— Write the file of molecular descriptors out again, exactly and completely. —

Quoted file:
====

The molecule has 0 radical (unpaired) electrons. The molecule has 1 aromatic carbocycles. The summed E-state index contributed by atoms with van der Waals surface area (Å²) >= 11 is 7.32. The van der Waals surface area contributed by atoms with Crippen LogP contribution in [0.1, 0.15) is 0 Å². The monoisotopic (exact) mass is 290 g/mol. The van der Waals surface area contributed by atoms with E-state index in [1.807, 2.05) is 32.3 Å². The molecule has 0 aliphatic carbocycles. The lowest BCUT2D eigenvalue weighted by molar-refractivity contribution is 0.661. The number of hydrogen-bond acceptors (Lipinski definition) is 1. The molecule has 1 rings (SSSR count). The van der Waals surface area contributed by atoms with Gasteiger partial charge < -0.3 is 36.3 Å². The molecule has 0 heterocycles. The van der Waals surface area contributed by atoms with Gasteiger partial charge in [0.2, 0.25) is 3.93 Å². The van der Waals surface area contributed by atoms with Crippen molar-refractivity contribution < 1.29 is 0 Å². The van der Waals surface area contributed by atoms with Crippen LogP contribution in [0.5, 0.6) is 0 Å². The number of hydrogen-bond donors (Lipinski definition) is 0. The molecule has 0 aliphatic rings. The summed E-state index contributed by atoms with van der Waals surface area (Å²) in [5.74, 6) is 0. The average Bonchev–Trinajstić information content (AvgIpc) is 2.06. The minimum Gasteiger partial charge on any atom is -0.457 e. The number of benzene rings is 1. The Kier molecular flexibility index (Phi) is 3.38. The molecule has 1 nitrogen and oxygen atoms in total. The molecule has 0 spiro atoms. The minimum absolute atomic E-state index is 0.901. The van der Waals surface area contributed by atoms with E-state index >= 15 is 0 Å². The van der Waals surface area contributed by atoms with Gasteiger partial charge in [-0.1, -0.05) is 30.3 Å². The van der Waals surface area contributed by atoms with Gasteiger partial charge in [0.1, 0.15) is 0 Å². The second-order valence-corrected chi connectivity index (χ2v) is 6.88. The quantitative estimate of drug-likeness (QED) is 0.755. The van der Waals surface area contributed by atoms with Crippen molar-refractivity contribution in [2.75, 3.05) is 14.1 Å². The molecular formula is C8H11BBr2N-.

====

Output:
The molecule has 0 radical (unpaired) electrons. The molecule has 1 aromatic carbocycles. The summed E-state index contributed by atoms with van der Waals surface area (Å²) >= 11 is 7.32. The van der Waals surface area contributed by atoms with Crippen LogP contribution in [0.1, 0.15) is 0 Å². The monoisotopic (exact) mass is 290 g/mol. The van der Waals surface area contributed by atoms with E-state index in [1.807, 2.05) is 32.3 Å². The molecule has 0 aliphatic carbocycles. The lowest BCUT2D eigenvalue weighted by molar-refractivity contribution is 0.661. The number of hydrogen-bond acceptors (Lipinski definition) is 1. The molecule has 1 rings (SSSR count). The van der Waals surface area contributed by atoms with Gasteiger partial charge < -0.3 is 36.3 Å². The molecule has 0 heterocycles. The van der Waals surface area contributed by atoms with Gasteiger partial charge in [0.2, 0.25) is 3.93 Å². The van der Waals surface area contributed by atoms with Crippen molar-refractivity contribution < 1.29 is 0 Å². The van der Waals surface area contributed by atoms with Crippen LogP contribution in [0.5, 0.6) is 0 Å². The number of hydrogen-bond donors (Lipinski definition) is 0. The molecule has 0 aliphatic rings. The summed E-state index contributed by atoms with van der Waals surface area (Å²) in [5.74, 6) is 0. The average Bonchev–Trinajstić information content (AvgIpc) is 2.06. The minimum Gasteiger partial charge on any atom is -0.457 e. The number of benzene rings is 1. The Kier molecular flexibility index (Phi) is 3.38. The molecule has 1 nitrogen and oxygen atoms in total. The molecule has 0 spiro atoms. The minimum absolute atomic E-state index is 0.901. The van der Waals surface area contributed by atoms with E-state index >= 15 is 0 Å². The van der Waals surface area contributed by atoms with Gasteiger partial charge in [-0.1, -0.05) is 30.3 Å². The van der Waals surface area contributed by atoms with Gasteiger partial charge in [0.1, 0.15) is 0 Å². The second-order valence-corrected chi connectivity index (χ2v) is 6.88. The quantitative estimate of drug-likeness (QED) is 0.755. The van der Waals surface area contributed by atoms with Crippen molar-refractivity contribution in [2.75, 3.05) is 14.1 Å². The molecular formula is C8H11BBr2N-.